Women, Confidence, Babies and Beliefs; How to be a working Mum
Women, Confidence, Babies and Belief’s; How to be a working Mum. Catchy title I thought, but let’s face it, no-one has the answer on how to be a working mum. We’re all doing the best we can, working it out as we go. And that’s OK. Except, for many of us, having a family and returning to work just heightens the insecurities we had before we had children.
With 3 children under 7 I feel I’ve earnt my stripes as a working Mum. It feels like a good time to write about it because identity plays such a huge part in how we feel about ourselves and our work.
I am both a Mother AND a Businesswoman. I value my work as a parent AND I have strong ambition for my work, I have drive for success and passion for achievement in BOTH my roles. Having children bought me greater clarity over my career direction, greater self belief and confidence, purpose and ambition – but the transition into this ‘identity’ wasn’t necessarily easy or smooth.
In last week’s Blog I mentioned the increasing amount of media coverage about Women in Leadership. Women who seemingly ‘Have it all” and those who believe they cannot. Becoming a Mother means that Women have to make choices. Choices such as “Do I return to work, when do I return to work, what sort of work do I want return to” and these are all the surface level challenges that women can make decisions about. But so much more lurks beneath the surface.
In my role as a coach I’ve had the pleasure of working with a range of Mum’s facing their return to work. What strikes me most of all is, firstly, the capability, drive and desire to have a fulfilling and meaningful career. Second to that are the crises of confidence and self imposed limitations that these highly successful women plague themselves with.
These are not ‘broken’ women, these are high caliber, well respected, professional women, who, after taking time out to start or grow their families find themselves in a position where they have to make sense of their role as Mother and Working Professional. When I ask women what they believe about returning to work I am now not surprised when I hear “I cannot have a successful career being part time”, “People won’t see me in the same way now that I’m a parent”. And when I ask what beliefs they hold about themselves, I hear, “I’ve lost my ability to think on my feet” or “I don’t have the confidence I used to have”, worse still, “I think it’ll be better for everyone if I just give it up”.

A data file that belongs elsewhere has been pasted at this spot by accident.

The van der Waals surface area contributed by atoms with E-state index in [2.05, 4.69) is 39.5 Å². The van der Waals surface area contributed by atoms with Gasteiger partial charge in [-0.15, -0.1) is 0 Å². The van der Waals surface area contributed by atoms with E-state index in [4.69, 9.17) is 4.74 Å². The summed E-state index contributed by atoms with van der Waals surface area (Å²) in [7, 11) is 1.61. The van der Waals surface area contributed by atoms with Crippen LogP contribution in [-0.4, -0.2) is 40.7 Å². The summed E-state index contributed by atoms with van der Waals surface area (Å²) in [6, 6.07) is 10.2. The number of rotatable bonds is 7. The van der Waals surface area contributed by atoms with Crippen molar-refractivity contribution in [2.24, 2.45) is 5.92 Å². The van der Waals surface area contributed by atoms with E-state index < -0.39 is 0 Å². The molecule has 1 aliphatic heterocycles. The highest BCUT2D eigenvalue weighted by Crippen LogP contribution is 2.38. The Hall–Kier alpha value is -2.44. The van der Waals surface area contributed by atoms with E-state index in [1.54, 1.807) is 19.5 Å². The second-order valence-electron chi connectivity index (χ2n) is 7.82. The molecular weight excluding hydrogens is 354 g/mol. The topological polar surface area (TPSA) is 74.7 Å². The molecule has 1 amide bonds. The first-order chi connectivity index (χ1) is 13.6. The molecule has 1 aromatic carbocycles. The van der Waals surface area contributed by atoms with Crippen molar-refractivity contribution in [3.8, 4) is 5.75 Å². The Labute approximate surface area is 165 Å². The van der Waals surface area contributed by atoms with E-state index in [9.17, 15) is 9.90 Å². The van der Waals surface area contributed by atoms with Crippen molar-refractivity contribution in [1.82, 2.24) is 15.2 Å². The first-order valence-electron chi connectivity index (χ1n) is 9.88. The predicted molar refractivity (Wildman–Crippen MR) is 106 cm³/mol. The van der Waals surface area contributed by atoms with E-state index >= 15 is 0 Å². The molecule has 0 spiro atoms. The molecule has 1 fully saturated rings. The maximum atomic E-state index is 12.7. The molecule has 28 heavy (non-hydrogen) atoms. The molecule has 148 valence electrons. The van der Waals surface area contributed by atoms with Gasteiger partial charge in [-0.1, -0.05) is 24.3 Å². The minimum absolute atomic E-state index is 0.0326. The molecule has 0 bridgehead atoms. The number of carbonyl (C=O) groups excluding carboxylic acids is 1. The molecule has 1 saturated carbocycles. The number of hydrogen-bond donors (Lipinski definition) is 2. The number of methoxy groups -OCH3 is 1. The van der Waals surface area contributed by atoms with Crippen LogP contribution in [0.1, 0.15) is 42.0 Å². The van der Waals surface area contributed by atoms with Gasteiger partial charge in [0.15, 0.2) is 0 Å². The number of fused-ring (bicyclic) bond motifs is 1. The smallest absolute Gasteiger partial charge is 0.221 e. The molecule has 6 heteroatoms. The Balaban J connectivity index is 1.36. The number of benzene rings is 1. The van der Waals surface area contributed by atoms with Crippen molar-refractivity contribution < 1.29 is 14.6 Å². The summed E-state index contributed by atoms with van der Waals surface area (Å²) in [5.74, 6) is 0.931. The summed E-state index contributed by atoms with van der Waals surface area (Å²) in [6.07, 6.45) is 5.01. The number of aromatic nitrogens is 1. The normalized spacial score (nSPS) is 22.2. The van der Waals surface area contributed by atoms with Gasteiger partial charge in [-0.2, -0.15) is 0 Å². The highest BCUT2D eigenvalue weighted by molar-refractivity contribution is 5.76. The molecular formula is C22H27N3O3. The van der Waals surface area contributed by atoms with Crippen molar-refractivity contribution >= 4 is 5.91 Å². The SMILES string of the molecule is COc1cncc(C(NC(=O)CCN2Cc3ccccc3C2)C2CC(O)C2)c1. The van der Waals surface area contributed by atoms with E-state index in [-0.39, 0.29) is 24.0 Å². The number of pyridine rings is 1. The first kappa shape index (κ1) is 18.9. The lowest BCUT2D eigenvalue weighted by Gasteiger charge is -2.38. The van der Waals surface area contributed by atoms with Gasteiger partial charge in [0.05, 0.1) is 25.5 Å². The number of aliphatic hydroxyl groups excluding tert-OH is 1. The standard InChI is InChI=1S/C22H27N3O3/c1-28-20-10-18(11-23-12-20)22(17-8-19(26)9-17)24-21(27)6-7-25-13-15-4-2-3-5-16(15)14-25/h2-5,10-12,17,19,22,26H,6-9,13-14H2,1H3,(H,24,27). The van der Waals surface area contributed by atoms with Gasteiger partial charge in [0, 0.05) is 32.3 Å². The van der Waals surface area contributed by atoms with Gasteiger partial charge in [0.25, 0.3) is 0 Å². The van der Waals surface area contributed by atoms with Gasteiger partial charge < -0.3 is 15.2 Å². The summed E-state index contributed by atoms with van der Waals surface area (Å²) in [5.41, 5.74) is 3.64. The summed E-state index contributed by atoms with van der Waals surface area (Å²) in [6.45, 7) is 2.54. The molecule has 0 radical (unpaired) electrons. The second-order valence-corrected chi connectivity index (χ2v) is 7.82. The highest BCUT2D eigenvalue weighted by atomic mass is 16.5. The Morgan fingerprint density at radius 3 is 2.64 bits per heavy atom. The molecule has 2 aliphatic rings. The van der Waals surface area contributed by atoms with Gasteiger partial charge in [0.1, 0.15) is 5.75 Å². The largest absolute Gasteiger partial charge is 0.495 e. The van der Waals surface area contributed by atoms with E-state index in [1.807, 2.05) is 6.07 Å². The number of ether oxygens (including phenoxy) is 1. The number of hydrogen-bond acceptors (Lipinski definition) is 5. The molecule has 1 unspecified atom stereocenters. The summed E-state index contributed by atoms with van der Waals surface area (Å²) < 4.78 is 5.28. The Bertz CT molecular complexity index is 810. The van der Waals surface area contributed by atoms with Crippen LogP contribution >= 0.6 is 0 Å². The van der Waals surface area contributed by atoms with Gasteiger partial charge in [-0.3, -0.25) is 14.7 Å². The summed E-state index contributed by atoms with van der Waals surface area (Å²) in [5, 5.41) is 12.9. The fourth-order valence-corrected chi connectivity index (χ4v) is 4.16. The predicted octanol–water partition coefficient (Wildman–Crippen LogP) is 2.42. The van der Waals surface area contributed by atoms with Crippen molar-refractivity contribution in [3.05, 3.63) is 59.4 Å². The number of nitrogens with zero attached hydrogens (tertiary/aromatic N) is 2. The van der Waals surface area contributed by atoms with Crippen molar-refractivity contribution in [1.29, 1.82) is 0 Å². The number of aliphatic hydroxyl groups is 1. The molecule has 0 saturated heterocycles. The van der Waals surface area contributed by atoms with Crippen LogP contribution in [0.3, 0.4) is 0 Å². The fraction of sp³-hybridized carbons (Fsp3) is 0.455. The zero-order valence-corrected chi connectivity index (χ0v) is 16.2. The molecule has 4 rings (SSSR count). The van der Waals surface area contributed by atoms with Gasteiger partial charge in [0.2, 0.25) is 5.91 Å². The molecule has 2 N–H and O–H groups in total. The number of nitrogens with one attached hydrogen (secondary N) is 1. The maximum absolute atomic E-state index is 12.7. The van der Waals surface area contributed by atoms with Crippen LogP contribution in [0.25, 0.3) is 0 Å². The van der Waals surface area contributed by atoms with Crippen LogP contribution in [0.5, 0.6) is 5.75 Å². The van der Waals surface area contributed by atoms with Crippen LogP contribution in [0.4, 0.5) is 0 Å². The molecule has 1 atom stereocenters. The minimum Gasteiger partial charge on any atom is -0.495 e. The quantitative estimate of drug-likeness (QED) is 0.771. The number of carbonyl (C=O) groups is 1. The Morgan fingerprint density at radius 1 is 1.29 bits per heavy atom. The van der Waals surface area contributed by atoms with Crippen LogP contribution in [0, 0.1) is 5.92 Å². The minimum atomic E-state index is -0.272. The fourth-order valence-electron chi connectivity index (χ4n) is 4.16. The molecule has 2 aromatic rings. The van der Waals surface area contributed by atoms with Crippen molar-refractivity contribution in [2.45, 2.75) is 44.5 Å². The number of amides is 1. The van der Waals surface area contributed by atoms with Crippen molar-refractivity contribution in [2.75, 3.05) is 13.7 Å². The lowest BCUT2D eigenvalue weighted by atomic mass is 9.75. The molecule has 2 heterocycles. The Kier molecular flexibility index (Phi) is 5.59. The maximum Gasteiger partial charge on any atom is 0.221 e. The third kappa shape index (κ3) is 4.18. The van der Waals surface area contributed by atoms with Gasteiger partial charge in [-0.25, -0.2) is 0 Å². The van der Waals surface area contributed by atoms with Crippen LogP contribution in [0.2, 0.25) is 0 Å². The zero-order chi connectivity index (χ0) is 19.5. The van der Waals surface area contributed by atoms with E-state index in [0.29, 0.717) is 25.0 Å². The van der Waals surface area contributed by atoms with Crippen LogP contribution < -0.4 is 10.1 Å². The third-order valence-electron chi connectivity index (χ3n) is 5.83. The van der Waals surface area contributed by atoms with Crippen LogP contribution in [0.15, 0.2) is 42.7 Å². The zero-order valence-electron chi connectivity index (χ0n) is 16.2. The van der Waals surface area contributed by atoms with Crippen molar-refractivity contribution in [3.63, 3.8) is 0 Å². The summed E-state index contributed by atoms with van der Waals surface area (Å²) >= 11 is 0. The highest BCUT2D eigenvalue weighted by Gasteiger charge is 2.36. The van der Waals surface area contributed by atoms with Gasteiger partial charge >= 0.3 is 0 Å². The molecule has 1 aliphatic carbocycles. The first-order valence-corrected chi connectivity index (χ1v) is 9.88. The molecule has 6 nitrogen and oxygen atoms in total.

I wonder; how much talent are we missing out on because women are self-selecting themselves out of the leadership and entrepreneurial space by believing that they can’t have it all, after all?
It’s the internal challenges that can become a real blocker, and it’s here that friends, spouses, fellow mum’s, employers and line managers can make a real difference.
So if you’re a mother (or father let’s not exclude the guys right?), then read on. I hope you’ll find this reassuring that you are not alone, and pick up some ideas for how you need to be supported.
Let’s start by considering what a transition to work, or in fact daily work, can look like/feel like through the eyes of a mother:
No-body tells you about the new relationship you will have to build with guilt as a new parent. Whether it’s the time that your child has been up all night with a high temperature and you tentatively drop them off to nursery and tell a little white lie about how your child is a ‘little under the weather’ just so you can make the strategy meeting you’ve been preparing for all week. Or, the time you call into work to cancel the strategy meeting because your child has been up all night with a high temperature. You are simply damned if you do and damned if you don’t. It’s quite a journey learning how to manage this guilt in a way that keeps you healthy and thriving at work.